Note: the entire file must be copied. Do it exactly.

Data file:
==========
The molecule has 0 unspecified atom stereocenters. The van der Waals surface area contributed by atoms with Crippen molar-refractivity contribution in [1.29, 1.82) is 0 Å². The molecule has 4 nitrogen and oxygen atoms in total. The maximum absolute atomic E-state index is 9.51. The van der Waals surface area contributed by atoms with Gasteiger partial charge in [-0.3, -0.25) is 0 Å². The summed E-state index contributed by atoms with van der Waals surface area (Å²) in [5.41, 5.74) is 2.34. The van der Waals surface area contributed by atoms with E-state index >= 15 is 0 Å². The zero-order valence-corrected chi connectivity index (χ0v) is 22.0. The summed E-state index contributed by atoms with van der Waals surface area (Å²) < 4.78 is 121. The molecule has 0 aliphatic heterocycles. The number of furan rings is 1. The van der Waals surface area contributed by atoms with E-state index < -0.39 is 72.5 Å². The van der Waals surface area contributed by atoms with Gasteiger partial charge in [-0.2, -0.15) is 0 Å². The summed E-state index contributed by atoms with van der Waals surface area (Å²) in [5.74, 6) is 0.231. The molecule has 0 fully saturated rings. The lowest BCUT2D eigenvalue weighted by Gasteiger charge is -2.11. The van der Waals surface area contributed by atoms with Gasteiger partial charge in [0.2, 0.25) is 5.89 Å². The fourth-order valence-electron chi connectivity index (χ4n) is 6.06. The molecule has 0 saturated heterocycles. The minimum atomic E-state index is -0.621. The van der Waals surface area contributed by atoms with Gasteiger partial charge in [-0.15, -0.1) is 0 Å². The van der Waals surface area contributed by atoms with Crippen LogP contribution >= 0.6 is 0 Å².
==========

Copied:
The molecule has 0 unspecified atom stereocenters. The van der Waals surface area contributed by atoms with Crippen molar-refractivity contribution in [1.29, 1.82) is 0 Å². The molecule has 4 nitrogen and oxygen atoms in total. The maximum absolute atomic E-state index is 9.51. The van der Waals surface area contributed by atoms with Gasteiger partial charge in [-0.3, -0.25) is 0 Å². The summed E-state index contributed by atoms with van der Waals surface area (Å²) in [5.41, 5.74) is 2.34. The van der Waals surface area contributed by atoms with E-state index >= 15 is 0 Å². The zero-order valence-corrected chi connectivity index (χ0v) is 22.0. The summed E-state index contributed by atoms with van der Waals surface area (Å²) < 4.78 is 121. The molecule has 0 aliphatic heterocycles. The number of furan rings is 1. The van der Waals surface area contributed by atoms with E-state index < -0.39 is 72.5 Å². The van der Waals surface area contributed by atoms with Gasteiger partial charge in [-0.2, -0.15) is 0 Å². The summed E-state index contributed by atoms with van der Waals surface area (Å²) in [5.74, 6) is 0.231. The molecule has 0 fully saturated rings. The lowest BCUT2D eigenvalue weighted by Gasteiger charge is -2.11. The van der Waals surface area contributed by atoms with Gasteiger partial charge in [0.2, 0.25) is 5.89 Å². The fourth-order valence-electron chi connectivity index (χ4n) is 6.06. The molecule has 0 saturated heterocycles. The minimum atomic E-state index is -0.621. The van der Waals surface area contributed by atoms with Gasteiger partial charge in [-0.15, -0.1) is 0 Å². The van der Waals surface area contributed by atoms with Crippen LogP contribution >= 0.6 is 0 Å².